Monday, January 31, 2005


Straight From Iraq:

Mike from Rhetoric & Rhythm alerts us to the following e-mail that he received from his brother in Iraq:
The elections have kicked off here with a bang. Both literally and figuratively. These are some very persistent people who deserve the right to vote. There was a suicide bomber at one polling place who blew up. Before officials could clean up the situation, the people calmly got back in line and continued voting. There are restrictions on driving to reduce the car bomb threats. People are walking in groups of hundreds to go vote. This is definitely going well.

Mucho thanks to Mike for passing this on to the Commando and may God keep his brother, and all our soldiers, safe. The SAEN could not have been more wrong in it's coverage running up to the election. The fact that the SAEN got something wrong is not new as most of my readers already know. I was almost heartened by the election reporting in today's paper, but once I got past the front page I was back in a world of hurt. If you were to describe the election yesterday it would be hard for you to underestimate just how important a moment in human history it was. Moreover, it was a success, but the SAEN does it's best to cast a pall over the election by pointing out the negative. From page 5A, this comment from a story on Bush's remarks really struck me:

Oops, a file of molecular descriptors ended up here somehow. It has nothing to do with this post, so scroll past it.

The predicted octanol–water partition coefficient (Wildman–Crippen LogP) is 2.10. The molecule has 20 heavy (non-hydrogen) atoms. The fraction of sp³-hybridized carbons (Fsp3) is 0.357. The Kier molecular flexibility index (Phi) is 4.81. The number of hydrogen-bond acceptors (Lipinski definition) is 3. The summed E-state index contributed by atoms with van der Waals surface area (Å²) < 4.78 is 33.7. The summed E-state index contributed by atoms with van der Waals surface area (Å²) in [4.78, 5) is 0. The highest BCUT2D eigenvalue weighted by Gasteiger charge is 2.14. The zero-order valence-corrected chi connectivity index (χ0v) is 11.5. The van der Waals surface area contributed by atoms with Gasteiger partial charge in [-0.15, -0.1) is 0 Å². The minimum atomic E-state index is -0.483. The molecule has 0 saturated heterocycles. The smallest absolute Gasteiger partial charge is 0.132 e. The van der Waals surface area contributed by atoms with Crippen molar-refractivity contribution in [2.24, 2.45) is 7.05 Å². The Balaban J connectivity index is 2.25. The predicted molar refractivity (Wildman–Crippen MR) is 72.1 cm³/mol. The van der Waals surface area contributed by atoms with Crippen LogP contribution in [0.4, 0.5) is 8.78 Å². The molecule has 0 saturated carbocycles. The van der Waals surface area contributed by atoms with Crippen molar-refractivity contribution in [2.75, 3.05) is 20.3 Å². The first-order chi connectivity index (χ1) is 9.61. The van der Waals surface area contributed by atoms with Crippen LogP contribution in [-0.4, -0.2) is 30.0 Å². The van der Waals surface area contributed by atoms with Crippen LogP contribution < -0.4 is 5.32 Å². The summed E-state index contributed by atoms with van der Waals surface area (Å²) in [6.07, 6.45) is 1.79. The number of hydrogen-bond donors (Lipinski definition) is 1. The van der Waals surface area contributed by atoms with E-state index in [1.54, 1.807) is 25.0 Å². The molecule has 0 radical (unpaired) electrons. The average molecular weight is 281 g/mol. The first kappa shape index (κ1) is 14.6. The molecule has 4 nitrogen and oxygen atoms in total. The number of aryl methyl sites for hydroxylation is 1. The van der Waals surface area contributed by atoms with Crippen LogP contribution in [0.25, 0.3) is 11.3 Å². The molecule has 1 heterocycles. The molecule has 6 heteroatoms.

Middle East analyst are concerned about how the divide among the electorate Sunday could translate into trouble when Iraqis get down to forming a government and particularly writing a constitution.

Isn't it amazing at how short-sighted "experts" can be? The Baath remnants and terrorists in Iraq have tried to foment civil war between the Kurds, Shias, and Sunnis and it has not happened. Leaders of each group have expressed their desire to live in a free, democratic Iraq. So we can learn from recent events, which the SAEN never covered, that the people of Iraq are proud to be Iraqis and all the hand wringing of experts is most likely misplaced.

He is actually my brother-in-law, my sister's husband, but the sentiments are still the same. I'm hoping the elections go well, the country stabilizes and he gets to come home sooner than later.
Either way, we all pray he gets home safe.
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